19. Elder, G.H., Jr. 1974. Children of the Great Depression: Social Change in Life Experience. Chicago: University of Chicago Press.Google Scholar
  20. Furstenberg, F.F. and K.M. Harris. 1993. “When and Why Fathers Matter: Impacts of Father Involvement on Children of Adolescent Mothers.” Pp. 117–38 in Young Unwed Fathers: Changing Roles and Emerging Policies, edited by R.I. Lerman and T.J. Ooms. Philadelphia: Temple University Press.Google Scholar
  21. Furstenberg, F.F., S.P. Morgan, and P.D. Allison. 1987. “Paternal Participation and Children’s Well-Being After Marital Dissolution.” American Sociological Review 52:695–701.CrossRefGoogle Scholar
  22. Graham, J.W., A.H. Beller, and P. Hernandez. 1994. “The Relationship Between Child Support Payments and Offspring Educational Attainment.” Child Support and Child Well-Being, edited by I. Garfinkel, S.S. McLanahan, and P.K. Robins. Washington, DC: The Urban Institute Press.Google Scholar
  23. Haveman, R.H. and B. Wolfe. 1995. “The Determinants of Children’s Attainments: A Review of Methods and Findings.” The Journal of Economic Literature 33: 1829–78.Google Scholar
  24. Hawkins, A.J. and D.J. Eggebeen. 1991. “Are Fathers Fungible? Patterns of Coresident Adult Men in Maritally Disrupted Families and Young Children’s Well-Being.” Journal of Marriage and the Family 53:958–72.CrossRefGoogle Scholar
  25. King, V. 1994. “Nonresident Father Involvement and Child Well-Being: Can Dads Make a Difference?” Journal of Family Issues 15:78–96.CrossRefGoogle Scholar
  26. Knox, V.W. 1996. “The Effects of Child Support Payments on Developmental Outcomes for Elementary School-Age,Children.” The Journal of Human Resources 31:816–40.CrossRefGoogle Scholar
  27. Knox, V.W. and M.J. Bane. 1994. “Child Support and Schooling.” Pp. 285–310 in Child Support and Child Well-Being, edited by I. Garfinkel, S. McLanahan, and P.K. Robins. Washington, DC: The Urban Institute Press.Google Scholar
  28. Lamb, M.E., J. Pleck, E.L. Charnov, and J.A. Levine, 1987. “A Biosocial Perspective on Paternal Behavior and Involvement.” Pp. 111–42 in Parenting Across the Life Span: Biosocial Dimensions, edited by J.B. Lancaster, J. Altman, A. Rossi, and L.R. Sherrod. New York: Aldine de Gruyter.Google Scholar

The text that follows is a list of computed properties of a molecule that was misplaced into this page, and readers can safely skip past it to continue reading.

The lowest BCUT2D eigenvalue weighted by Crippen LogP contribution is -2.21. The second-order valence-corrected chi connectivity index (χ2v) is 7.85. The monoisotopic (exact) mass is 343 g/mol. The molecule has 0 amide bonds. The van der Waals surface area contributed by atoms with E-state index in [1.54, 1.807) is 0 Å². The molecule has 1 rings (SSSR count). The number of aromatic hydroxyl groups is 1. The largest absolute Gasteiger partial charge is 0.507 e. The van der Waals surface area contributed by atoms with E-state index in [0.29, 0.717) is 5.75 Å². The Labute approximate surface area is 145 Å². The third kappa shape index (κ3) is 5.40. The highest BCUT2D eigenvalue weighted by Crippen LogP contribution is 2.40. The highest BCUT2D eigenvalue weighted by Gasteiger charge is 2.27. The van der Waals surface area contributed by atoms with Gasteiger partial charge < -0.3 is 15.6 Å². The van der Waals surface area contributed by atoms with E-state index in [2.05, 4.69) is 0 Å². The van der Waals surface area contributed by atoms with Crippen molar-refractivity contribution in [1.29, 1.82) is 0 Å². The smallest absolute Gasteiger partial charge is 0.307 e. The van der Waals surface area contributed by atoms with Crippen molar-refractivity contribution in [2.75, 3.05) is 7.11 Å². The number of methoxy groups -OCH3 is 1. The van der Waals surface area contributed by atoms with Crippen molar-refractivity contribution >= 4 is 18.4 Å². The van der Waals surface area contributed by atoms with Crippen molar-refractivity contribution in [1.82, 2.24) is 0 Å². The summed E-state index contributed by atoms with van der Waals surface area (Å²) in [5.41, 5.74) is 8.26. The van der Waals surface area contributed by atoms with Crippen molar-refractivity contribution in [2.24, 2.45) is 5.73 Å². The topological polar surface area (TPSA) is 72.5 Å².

29. Lazear, E.P. and R.T. Michael. 1988. Allocation of Income Within the Household. Chicago: University of Chicago Press.Google Scholar
  30. McLanahan, S.S., J.A. Seltzer, T.L. Hanson, and E. Thomson. 1994. “Child Support Enforcement and Child Well-Being: Greater Security or Greater Conflict?” Pp. 239–54 in Child Support and Child Well-Being, edited by I. Garfinkel, S. McLanahan, and P.K. Robins. Washington, DC: The Urban Institute Press.Google Scholar
  31. MeLoyd, V.C., T.E. Jayaratne, R. Ceballo, and J. Borquez. 1994. “Unemployment and Work Interruption Among African American Single Mothers: Effects on Parenting and Adolescent Socioemotional Functioning.” Child Development 65:562–89.CrossRefGoogle Scholar
  32. Mott, F.L. 1990. “When is a Father Really Gone? Paternal-Child Contact in Father-Absent Homes.” Demography 27:499–517.CrossRefGoogle Scholar
  33. Peters, R.E., L.M. Argys, E.E. Maccoby, and R.H. Mnookin. 1993. “Enforcing Divorce Settlements: Evidence From Child Support Compliance and Award Modifications.” Demography 30:719–35.CrossRefGoogle Scholar
  34. Peters, H.E. and N. Mullis. 1997. “The Role of Family Income and Sources of Income in Adolescent Achievement.” Pp. 340–82 in Consequences of Growing Up Poor, edited by G.J. Duncan and J. Brooks-Gunn. New York: Russell Sage Foundation.Google Scholar
  35. Seltzer, J.A., N.C. Schaeffer, and H. Charng. 1989. “Family Ties After Divorce: The Relationship Between Visiting and Paying Child Support.” Journal of Marriage and the Family 51:1013–31.CrossRefGoogle Scholar
  36. Smith, J.R., J. Brooks-Gunn, and P.K. Klebanov. 1997. “Consequences of Living in Poverty for Young Children’s Cognitive and Verbal Ability and Early School Achievement.” Pp. 132–90 in Consequences of Growing Up Poor, edited by G.J. Duncan and J. Brooks-Gunn. New York: Russell Sage Foundation.Google Scholar
  37. Venohr, J.C. 1997. “The Economics of Mediation and the Allocation of the Child’s Time Between Divorced Parents.” Unpublished doctoral dissertation, Department of Economics, University of Colorado.Google Scholar
  38. Wachs, T.D. and G.E. Gruen. 1982. Early Experience and Human Development. New York: Plenum Press.Google Scholar
  39. Weinberg, R.A. 1989. “Intelligence and IQ: Landmark Issues and Great Debates.” American Psychologist 44:98–104.CrossRefGoogle Scholar
  40. Weiss, Y. and R.J. Willis. 1985. “Children as Collective Goods in Divorce Settlements.” Journal of Labor Economics 3:268–92.CrossRefGoogle Scholar

Copyright information

© Population Association of America 1998

Authors and Affiliations

  • Laura M. Argys
    • 1
    Email author
  • H. Elizabeth Peters
    • 2
  • Jeanne Brooks-Gunn
    • 3
  • Judith R. Smith
    • 4
  1. 1.Department of EconomicsUniversity of Colorado-DenverDenver
  2. 2.Department of Policy Analysis and ManagementCornell UniversityUSA
  3. 3.Center for the Study of Children and Families, Teachers CollegeColumbia UniversityColumbiaUSA
  4. 4.Graduate School of Social Services, Fordham University and Center for the Study of Children and Families, Teachers CollegeColumbia UniversityColumbiaUSA

Personalised recommendations